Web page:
20. Evaluating Shielding Effectiveness for Reducing Space Radiation Cancer Risks

    Cucinotta, Francis A.; Kim, Myung-Hee Y.; Ren, Lei

    2007-01-01

    We discuss calculations of probability distribution functions (PDF) representing uncertainties in projecting fatal cancer risk from galactic cosmic rays (GCR) and solar particle events (SPE). The PDF s are used in significance tests of the effectiveness of potential radiation shielding approaches. Uncertainties in risk coefficients determined from epidemiology data, dose and dose-rate reduction factors, quality factors, and physics models of radiation environments are considered in models of cancer risk PDF s. Competing mortality risks and functional correlations in radiation quality factor uncertainties are treated in the calculations. We show that the cancer risk uncertainty, defined as the ratio of the 95% confidence level (CL) to the point estimate is about 4-fold for lunar and Mars mission risk projections. For short-stay lunar missions (risk, however one that is mitigated effectively by shielding, especially for carbon composites structures with high hydrogen content. In contrast, for long duration lunar (>180 d) or Mars missions, GCR risks may exceed radiation risk limits, with 95% CL s exceeding 10% fatal risk for males and females on a Mars mission. For reducing GCR cancer risks, shielding materials are marginally effective because of the penetrating nature of GCR and secondary radiation produced in tissue by relativistic particles. At the present time, polyethylene or carbon composite shielding can not be shown to significantly reduce risk compared to aluminum shielding based on a significance test that accounts for radiobiology uncertainties in GCR risk projection.

  1. Influence of acute hypoxia and radiation quality on cell survival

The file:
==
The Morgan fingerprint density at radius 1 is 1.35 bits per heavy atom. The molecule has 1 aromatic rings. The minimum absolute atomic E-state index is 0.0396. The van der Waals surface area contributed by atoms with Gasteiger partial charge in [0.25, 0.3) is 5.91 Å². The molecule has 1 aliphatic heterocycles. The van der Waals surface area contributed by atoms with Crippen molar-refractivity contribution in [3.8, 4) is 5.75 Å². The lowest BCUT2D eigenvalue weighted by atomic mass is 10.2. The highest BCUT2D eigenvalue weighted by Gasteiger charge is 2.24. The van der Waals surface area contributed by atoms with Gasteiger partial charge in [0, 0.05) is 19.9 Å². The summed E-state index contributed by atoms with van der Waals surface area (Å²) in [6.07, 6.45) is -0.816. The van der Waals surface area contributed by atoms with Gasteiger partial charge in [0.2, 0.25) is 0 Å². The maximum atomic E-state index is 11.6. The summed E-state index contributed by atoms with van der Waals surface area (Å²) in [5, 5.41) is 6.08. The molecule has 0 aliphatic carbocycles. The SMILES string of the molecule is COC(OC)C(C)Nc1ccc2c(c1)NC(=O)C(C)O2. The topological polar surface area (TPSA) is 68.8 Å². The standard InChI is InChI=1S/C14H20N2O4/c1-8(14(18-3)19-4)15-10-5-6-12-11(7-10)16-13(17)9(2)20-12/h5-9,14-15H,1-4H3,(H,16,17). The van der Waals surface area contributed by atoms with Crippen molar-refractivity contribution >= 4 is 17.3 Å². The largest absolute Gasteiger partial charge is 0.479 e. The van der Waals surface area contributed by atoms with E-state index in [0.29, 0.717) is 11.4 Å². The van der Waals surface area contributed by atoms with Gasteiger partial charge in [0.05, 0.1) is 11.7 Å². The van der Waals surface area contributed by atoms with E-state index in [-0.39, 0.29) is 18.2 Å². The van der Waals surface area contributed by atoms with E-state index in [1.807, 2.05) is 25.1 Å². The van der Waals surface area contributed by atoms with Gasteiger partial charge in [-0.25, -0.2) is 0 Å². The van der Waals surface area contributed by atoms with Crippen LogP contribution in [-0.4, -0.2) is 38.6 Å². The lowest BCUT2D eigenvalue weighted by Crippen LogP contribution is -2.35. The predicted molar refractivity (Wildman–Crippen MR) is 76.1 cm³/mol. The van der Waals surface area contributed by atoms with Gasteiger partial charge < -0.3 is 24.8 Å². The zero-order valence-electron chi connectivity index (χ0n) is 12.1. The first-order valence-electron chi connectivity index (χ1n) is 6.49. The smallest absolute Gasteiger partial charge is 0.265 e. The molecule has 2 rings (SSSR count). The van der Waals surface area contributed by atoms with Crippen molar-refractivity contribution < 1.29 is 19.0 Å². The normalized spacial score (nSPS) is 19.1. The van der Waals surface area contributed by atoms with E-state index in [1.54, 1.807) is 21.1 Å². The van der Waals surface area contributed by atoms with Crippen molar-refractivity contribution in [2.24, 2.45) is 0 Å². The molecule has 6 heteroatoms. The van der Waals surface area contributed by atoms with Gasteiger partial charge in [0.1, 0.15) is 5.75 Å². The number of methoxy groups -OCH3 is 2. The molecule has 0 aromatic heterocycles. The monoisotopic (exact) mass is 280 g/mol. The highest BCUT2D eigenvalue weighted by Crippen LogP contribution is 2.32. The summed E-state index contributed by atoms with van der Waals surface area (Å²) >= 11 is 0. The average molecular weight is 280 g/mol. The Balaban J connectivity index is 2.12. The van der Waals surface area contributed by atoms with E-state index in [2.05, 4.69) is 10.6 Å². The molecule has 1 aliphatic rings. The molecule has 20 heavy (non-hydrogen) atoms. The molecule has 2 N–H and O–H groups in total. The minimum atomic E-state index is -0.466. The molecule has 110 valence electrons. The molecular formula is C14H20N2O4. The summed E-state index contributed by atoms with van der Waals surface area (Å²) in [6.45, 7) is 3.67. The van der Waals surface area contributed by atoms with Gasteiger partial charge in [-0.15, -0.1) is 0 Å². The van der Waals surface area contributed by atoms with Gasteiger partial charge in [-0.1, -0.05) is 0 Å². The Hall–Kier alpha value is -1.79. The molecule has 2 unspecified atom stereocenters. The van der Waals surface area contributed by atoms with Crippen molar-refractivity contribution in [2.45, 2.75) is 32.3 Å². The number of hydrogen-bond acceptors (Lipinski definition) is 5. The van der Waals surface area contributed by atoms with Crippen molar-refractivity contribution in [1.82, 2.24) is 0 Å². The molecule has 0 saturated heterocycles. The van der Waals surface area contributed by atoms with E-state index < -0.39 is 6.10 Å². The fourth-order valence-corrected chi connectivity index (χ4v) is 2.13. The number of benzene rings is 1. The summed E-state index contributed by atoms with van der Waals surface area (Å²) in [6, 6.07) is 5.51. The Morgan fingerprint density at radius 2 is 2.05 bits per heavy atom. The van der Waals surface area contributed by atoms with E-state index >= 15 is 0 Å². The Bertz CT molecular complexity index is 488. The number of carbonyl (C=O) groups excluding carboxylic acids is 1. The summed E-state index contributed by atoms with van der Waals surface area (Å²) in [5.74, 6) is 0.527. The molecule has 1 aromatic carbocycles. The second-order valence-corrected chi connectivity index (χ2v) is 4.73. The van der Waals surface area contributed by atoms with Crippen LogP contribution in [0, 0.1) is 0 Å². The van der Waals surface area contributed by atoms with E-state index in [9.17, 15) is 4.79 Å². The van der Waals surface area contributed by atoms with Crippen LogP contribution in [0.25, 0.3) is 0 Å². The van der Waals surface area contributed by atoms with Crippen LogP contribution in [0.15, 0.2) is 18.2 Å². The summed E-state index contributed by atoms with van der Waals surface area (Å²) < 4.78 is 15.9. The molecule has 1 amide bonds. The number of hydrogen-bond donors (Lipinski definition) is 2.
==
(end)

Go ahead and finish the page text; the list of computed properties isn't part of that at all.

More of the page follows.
The purpose of this study was to measure the effect of acute oxygen depletion on cell survival for different types of radiation, experiments have been performed using Chinese hamster ovary (CHO) cells and R-3327-AT1 (RAT-1) rat prostate cancer cells. A special chamber has been developed to perform irradiations under different levels of oxygenation. The oxygen concentrations used were normoxia (air), hypoxia (94.5% N2, 5% CO2, 0.5% O2) and anoxia (95% N2, 5% CO2). Cells were exposed to X-rays and to C-, N- or O-ions with linear energy transfer (LET) values ranging from 100-160 keV/μm. The oxygen enhancement ratio (OER) and relative biological effectiveness (RBE) values have been calculated from the measured clonogenic survival curves. For both cell lines, the X-ray OER depended on the survival level. For particle irradiation, OER was not dependent on the survival level but decreased with increasing LET. The RBE of CHO cells under oxic conditions reached a plateau for LET values above 100 keV/μm, while it was still increasing under anoxia. In conclusion, the results demonstrated that our chamber could be used to measure radiosensitivity under intermediate hypoxia. Measurements suggest that ions heavier than carbon could be of additional advantage in the irradiation, especially of radioresistant hypoxic tumor regions. (author)

  2. IS OPIUM ADDICTION A RISK FACTOR FOR ACUTE MYOCARDIAL INFARCTION?

    "S. M. Sadr Bafghi

    2005-06-01